VOL. 128 | NO. 83 | Monday, April 29, 2013
Nonprofits Coping With New Challenges
By Jennifer Johnson Backer
About 74 percent of Mid-South nonprofit organizations reported increased service demands in 2012, compared with 72 percent a year earlier. But many of those organizations cannot fully meet the demand for increased services because of funding constraints.
Just more than half, or 53 percent, of all nonprofit organizations reported being able to fully meet demand for service in 2012, compared with 57 percent last year.
That finding, from the Alliance for Nonprofit Excellence, reinforces the need for nonprofits to understand the dynamics that surround charitable giving,” says Alliance for Nonprofit Excellence CEO Nancy McGee.
The Alliance for Nonprofit Excellence is holding its eighth annual conference, “The Gatekeepers of Philanthropy,” on Wednesday, May 1, from 8 a.m. to 4 p.m. at Temple Israel. The conference will give Mid-South nonprofits an inside look at philanthropy, including the people who influence giving, new trends in funding and insights into how decisions are made.
“Philanthropy is influenced in many ways: for example, through public policy and advocacy as well as through wealth advisors,” McGee said. “Our nonprofits need to understand the dynamics that surround this most vital revenue stream.”
Keynote speaker Patricia Brandes, executive director of the Barr Foundation, will highlight the importance of creating leadership networks to connect diverse leaders to build the nonprofit community. Brandes created the Barr Fellowship in Boston, a leadership group designed to celebrate, connect and empower leaders across the city.
Jacob Harold, president and CEO of GuideStar, the largest source of data about nonprofits, will address GuideStar’s influence on charitable investments and how that trend has changed over time.
“In a really complicated world, you need good data to make good decisions,” he said. “I think that is especially true in the nonprofit sector.”
Donors have historically focused on nonprofit financials, but Harold said donors are realizing nonprofit balance sheets only tell a small part of the nonprofit’s story.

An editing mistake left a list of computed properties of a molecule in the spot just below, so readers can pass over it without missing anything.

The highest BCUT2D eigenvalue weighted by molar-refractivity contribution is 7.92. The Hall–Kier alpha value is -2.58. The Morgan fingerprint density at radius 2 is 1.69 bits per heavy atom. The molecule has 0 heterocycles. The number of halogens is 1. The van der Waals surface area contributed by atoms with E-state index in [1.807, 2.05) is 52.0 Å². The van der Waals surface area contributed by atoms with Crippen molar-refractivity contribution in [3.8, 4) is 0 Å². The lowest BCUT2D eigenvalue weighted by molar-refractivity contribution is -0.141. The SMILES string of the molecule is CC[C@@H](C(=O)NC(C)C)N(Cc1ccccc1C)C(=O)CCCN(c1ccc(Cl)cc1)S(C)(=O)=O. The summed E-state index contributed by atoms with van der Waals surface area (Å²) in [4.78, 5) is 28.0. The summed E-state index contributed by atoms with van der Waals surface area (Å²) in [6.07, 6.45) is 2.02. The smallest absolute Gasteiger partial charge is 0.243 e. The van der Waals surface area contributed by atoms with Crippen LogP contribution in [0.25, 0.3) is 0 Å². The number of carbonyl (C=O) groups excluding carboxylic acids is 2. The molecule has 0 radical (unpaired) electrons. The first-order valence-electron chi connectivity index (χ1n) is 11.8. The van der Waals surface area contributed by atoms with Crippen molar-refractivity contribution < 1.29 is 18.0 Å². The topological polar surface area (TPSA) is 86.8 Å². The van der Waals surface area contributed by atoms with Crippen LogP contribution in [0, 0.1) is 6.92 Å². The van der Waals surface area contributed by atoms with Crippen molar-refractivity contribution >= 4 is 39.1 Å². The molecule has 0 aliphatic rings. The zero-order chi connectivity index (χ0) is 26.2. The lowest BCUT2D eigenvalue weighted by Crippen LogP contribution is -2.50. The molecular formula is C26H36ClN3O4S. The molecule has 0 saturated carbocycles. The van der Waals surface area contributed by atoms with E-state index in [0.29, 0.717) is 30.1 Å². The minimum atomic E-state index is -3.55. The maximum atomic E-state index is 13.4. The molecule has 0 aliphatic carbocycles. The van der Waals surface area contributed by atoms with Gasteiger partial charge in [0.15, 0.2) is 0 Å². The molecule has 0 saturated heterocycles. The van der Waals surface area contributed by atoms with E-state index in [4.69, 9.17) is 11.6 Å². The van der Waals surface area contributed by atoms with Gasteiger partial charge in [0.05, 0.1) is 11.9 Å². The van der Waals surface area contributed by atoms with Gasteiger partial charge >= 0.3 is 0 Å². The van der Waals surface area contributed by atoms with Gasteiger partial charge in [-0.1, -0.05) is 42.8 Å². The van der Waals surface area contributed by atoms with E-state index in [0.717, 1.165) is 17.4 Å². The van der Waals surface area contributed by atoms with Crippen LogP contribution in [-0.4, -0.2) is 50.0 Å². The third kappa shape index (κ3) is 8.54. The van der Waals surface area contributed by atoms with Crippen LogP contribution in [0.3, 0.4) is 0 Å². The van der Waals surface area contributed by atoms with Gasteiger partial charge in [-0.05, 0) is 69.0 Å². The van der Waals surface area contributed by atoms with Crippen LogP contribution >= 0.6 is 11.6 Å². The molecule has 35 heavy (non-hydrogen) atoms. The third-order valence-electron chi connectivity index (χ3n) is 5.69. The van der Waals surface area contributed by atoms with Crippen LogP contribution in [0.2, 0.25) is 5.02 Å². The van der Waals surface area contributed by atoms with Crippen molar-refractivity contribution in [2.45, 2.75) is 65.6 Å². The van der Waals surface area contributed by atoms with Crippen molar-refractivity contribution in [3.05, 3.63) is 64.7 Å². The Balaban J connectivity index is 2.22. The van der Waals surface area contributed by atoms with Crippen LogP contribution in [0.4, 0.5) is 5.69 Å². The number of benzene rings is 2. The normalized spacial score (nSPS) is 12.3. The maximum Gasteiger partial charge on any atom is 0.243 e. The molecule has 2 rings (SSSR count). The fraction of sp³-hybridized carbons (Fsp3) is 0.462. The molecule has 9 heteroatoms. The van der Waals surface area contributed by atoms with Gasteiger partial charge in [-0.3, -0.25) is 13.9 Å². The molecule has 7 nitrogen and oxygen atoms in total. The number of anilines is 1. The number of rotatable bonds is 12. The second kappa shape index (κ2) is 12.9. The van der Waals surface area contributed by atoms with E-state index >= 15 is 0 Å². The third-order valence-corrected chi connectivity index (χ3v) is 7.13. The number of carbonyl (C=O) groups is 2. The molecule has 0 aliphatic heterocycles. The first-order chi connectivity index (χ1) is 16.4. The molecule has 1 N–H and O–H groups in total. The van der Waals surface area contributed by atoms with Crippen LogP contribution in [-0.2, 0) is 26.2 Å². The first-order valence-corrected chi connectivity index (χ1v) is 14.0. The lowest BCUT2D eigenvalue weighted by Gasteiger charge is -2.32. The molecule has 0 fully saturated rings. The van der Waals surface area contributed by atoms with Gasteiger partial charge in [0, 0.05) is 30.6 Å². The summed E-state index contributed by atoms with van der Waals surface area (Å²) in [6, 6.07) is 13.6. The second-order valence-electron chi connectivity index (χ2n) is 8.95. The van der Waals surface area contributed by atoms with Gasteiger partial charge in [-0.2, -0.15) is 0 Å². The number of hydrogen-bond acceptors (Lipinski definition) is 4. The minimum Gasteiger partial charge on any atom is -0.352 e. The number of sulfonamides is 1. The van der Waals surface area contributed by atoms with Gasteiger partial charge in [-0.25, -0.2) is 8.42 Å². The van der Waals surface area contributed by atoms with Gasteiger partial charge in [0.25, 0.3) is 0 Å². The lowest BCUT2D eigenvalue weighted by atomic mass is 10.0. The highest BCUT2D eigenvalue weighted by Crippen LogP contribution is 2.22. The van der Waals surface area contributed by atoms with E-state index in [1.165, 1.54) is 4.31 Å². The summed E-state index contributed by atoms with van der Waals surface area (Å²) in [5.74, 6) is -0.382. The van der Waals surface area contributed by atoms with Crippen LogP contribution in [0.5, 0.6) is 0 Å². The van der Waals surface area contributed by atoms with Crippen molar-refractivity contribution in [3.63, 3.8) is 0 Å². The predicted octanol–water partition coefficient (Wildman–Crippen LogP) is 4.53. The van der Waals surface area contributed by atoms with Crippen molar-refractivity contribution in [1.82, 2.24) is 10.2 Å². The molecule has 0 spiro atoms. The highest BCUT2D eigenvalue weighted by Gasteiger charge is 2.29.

“What really matters are the results that nonprofits create,” he said. “We’ve been really shifting our attention to gather more data about a nonprofit’s programs, their communities, and about their beneficiaries.”
Harold said donors recognize they need a multidimensional understanding of a nonprofit to make giving decisions and to track an organization’s effectiveness.
“The bigger question is: who is accomplishing more?” he said. “The nonprofit sector is big and diverse, and we need to have different ways of thinking about performance.”
The conference also will feature Eileen Heisman, president and CEO of the National Philanthropic Trust. Heisman, an expert on charitable and planned giving, will discuss donor-advised funds.
Robert Fockler, president of the Community Foundation of Greater Memphis, says the Memphis region tends to follow national trends.
“About 75 percent of charitable giving in Memphis came from individuals,” said Fockler, who also is a conference speaker. “Individuals make these gifts in many ways, by writing their own checks, by dropping cash in the collection plate, or through more organized giving instruments like donor-advised funds.”
Other conference speakers like Benita Melton, program officer for the Charles Stewart Mott Foundation, will discuss how foundation giving priorities are influenced and decided. Christine Reeves, senior field associate, the National Committee on Responsive Philanthropy, will advise nonprofits on how to have difficult conversations with foundations.
Conference panels and speakers also will address everything from finding funding amid shifting demographics to how donors are being advised and the nonprofit policy agenda for Mid-South nonprofits.
Conference attendance is $120 for Alliance members and $160 for nonmembers.